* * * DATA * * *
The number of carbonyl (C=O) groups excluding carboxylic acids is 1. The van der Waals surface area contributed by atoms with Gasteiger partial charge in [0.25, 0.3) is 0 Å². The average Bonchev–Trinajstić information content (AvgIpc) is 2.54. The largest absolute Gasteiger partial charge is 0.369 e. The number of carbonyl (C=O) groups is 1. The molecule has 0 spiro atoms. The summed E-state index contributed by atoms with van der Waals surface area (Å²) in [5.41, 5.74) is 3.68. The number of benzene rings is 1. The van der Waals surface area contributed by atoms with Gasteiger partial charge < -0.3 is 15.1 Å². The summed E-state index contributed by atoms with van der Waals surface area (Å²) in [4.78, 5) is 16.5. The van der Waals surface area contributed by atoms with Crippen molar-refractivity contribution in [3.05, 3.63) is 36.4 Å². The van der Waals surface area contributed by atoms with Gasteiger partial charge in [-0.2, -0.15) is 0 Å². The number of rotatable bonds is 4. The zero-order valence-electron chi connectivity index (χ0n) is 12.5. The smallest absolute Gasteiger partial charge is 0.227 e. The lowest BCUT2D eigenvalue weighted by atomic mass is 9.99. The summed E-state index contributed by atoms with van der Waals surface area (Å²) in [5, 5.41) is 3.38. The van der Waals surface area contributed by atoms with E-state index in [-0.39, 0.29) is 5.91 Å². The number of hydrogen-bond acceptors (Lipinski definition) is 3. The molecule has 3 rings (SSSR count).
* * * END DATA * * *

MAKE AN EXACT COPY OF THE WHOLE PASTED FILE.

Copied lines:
The number of carbonyl (C=O) groups excluding carboxylic acids is 1. The van der Waals surface area contributed by atoms with Gasteiger partial charge in [0.25, 0.3) is 0 Å². The average Bonchev–Trinajstić information content (AvgIpc) is 2.54. The largest absolute Gasteiger partial charge is 0.369 e. The number of carbonyl (C=O) groups is 1. The molecule has 0 spiro atoms. The summed E-state index contributed by atoms with van der Waals surface area (Å²) in [5.41, 5.74) is 3.68. The number of benzene rings is 1. The van der Waals surface area contributed by atoms with Gasteiger partial charge < -0.3 is 15.1 Å². The summed E-state index contributed by atoms with van der Waals surface area (Å²) in [4.78, 5) is 16.5. The van der Waals surface area contributed by atoms with Crippen molar-refractivity contribution in [3.05, 3.63) is 36.4 Å². The van der Waals surface area contributed by atoms with Gasteiger partial charge in [-0.2, -0.15) is 0 Å². The number of rotatable bonds is 4. The zero-order valence-electron chi connectivity index (χ0n) is 12.5. The smallest absolute Gasteiger partial charge is 0.227 e. The lowest BCUT2D eigenvalue weighted by atomic mass is 9.99. The summed E-state index contributed by atoms with van der Waals surface area (Å²) in [5, 5.41) is 3.38. The van der Waals surface area contributed by atoms with E-state index in [-0.39, 0.29) is 5.91 Å². The number of hydrogen-bond acceptors (Lipinski definition) is 3. The molecule has 3 rings (SSSR count).